A Boston-area pharmacist pleaded not guilty to a charge stemming from the deadly 2012 U.S. meningitis outbreak, a week after he was arrested attempting to board a flight to Hong Kong.
Glenn Chin, who was a supervisor at the now-bankrupt New England Compounding Center, entered his plea today in Boston federal court. He was the first person arrested in connection with the epidemic, which infected 751 people and killed 64.
Chin’s lawyer, Steve Weymouth, said after today’s hearing that he feared prosecutors were intent on making Chin a scapegoat for the failures of others at the defunct company.
“Someone has to be made to pay,” Weymouth said. “I’m not sure Mr. Chin is that person.”
The pharmacy’s tainted drugs, including a pain-killing steroid administered by spinal injection, caused infections in 20 states, the U.S. Attorney’s Office in Boston said after Chin’s arrest.
The outbreak led to calls by Congress for greater federal oversight of so-called compounding pharmacies, which provide health-care companies with tailored drug mixtures that aren’t commercially available.
New England Compounding’s facilities were in “deplorable” physical condition when they were probed by state and federal health investigators after the outbreak, according to related complaints against the company filed by victims and families. Authorities found contaminated vials of medicine, dirty surfaces and equipment in supposedly “clean rooms” where medicine was prepared, incorrect room temperatures, leaky boilers and air contaminants, according to court papers.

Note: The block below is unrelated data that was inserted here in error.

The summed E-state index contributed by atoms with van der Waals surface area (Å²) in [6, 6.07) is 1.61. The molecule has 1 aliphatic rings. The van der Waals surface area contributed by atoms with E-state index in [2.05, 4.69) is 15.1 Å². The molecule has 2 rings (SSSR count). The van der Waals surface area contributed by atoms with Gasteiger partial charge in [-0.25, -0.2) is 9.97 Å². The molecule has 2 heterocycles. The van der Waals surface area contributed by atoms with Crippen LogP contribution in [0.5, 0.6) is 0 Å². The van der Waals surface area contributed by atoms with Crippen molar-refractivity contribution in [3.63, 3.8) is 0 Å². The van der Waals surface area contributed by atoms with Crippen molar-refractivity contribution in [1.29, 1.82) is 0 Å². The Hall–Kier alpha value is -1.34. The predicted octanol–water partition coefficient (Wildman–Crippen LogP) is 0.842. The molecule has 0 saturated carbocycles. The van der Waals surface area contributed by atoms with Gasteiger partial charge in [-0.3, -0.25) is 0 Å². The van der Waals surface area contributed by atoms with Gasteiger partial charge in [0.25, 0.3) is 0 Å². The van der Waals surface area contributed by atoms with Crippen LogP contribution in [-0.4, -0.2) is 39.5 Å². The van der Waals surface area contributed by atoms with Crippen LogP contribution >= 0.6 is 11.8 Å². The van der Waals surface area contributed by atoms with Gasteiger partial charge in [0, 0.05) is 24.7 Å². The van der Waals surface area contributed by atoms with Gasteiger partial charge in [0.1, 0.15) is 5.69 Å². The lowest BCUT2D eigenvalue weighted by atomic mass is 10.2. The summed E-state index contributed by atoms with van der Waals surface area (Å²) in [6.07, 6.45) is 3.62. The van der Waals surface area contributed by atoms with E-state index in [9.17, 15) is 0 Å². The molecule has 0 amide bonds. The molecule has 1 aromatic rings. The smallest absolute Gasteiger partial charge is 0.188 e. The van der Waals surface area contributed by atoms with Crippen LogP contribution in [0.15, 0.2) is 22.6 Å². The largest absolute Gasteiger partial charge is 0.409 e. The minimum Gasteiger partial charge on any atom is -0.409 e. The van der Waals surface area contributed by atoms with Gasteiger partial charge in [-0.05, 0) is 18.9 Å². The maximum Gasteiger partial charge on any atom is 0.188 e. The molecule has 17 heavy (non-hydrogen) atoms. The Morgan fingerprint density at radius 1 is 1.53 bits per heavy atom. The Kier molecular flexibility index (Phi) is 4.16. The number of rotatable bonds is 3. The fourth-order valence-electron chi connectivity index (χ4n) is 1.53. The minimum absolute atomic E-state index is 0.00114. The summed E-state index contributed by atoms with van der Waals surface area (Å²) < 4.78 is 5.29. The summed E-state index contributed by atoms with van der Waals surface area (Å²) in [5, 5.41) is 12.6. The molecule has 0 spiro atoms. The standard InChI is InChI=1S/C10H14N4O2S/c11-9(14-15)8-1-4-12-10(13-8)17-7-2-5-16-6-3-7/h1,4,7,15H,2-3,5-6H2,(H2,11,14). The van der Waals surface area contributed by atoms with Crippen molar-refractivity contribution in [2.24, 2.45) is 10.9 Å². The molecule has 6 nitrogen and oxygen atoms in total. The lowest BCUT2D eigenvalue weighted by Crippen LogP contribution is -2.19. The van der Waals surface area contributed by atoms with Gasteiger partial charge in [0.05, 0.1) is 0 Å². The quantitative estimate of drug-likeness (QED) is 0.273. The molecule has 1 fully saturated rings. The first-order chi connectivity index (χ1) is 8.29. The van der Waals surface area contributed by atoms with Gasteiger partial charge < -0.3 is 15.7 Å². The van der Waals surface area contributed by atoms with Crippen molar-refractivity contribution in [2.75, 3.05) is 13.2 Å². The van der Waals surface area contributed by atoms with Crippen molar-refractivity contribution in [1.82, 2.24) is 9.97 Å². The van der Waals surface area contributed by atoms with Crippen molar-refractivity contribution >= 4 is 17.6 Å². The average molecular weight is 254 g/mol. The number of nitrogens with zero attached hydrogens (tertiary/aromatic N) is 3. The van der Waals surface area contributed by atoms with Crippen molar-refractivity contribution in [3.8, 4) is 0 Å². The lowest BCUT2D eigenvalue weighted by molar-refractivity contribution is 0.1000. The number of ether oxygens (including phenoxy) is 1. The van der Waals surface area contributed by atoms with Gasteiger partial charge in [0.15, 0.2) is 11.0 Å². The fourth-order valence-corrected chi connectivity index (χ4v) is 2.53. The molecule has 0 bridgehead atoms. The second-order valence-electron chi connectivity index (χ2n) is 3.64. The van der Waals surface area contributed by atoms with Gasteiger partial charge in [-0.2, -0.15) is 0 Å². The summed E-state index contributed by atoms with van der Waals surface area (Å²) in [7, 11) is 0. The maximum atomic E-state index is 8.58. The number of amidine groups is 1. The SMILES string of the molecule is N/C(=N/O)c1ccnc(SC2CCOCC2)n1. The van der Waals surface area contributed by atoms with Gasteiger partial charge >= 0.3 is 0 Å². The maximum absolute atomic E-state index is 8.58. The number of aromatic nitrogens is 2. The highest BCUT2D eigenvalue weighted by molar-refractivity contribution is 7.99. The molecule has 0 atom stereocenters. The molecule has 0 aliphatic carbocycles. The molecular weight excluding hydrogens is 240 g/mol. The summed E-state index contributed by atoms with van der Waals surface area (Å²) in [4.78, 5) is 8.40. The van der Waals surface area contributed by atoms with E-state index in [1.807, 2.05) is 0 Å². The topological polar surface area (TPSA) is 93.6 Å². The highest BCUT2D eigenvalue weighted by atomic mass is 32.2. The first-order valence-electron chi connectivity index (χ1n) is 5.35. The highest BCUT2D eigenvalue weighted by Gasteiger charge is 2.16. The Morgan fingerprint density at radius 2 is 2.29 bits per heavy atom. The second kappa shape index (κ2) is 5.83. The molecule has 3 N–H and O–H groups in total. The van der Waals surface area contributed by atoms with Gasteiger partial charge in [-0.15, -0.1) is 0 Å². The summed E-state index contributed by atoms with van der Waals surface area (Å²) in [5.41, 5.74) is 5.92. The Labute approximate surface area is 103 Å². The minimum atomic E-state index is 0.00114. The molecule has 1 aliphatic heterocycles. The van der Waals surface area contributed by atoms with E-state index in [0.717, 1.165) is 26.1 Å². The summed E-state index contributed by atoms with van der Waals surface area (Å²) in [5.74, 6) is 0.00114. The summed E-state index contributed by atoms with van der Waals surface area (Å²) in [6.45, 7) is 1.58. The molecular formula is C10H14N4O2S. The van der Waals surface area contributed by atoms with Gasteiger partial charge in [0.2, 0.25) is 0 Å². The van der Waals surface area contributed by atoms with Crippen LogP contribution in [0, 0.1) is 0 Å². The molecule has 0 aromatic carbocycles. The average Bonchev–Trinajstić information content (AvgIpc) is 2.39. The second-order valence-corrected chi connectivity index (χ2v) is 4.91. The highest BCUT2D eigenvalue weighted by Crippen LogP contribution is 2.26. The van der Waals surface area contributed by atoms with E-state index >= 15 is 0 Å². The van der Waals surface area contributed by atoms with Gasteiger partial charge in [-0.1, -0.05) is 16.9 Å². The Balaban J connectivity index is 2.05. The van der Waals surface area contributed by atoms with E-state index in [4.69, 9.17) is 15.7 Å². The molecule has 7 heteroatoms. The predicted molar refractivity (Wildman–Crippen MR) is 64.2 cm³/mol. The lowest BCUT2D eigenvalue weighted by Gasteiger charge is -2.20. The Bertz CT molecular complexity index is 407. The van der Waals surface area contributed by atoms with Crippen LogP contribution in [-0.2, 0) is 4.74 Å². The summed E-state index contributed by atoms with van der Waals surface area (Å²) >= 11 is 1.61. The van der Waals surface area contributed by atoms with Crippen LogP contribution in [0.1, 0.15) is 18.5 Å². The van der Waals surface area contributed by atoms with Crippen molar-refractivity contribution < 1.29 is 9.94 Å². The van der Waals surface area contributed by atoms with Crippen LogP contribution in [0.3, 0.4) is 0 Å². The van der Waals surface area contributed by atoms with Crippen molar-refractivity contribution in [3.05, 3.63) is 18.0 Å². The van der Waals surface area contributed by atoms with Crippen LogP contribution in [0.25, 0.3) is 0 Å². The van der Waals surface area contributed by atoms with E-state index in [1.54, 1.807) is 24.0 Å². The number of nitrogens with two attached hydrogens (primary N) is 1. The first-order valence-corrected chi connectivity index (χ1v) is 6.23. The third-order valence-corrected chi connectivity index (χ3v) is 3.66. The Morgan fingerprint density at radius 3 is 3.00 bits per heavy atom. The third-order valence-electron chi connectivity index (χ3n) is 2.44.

Authorities detained Chin Sept. 4 at Logan International Airport. He was charged with one count of mail fraud and released by a judge on home confinement and a $50,000 unsecured bond to await today’s hearing. He faces as long as 20 years in prison. He remains confined to his home.
Chin was attempting to travel to a wedding in Hong Kong and held round-trip tickets for himself, his wife, his two children and his mother when he was arrested, said Paul Shaw, his lawyer at the time. Chin’s family went on without him, the lawyer said.
Chin, a supervisor at Framingham, Massachusetts-based New England Compounding, was involved in putting together a batch of contaminated medicine that was later injected into hundreds of patients of one of its customers, Michigan Pain Specialists PLLC, the U.S. said.
The batch that Chin signed off on resulted in 217 infections and 15 deaths, authorities said. He’s named in several lawsuits filed against New England Compounding in Boston federal court.
The company, formally known as New England Compounding Pharmacy Inc., suspended operations and filed for bankruptcy protection in December 2012 as a result of the lawsuits. The company and its insurers last month won court approval of a settlement of almost $100 million.
Shortly before New England Compounding filed its Chapter 11 bankruptcy petition, the company surrendered its Massachusetts pharmacy license, recalled all its products and fired most employees, court records show.
The case is U.S. v. Chin, 14-cr-10260, U.S. District Court, District of Massachusetts (Boston).
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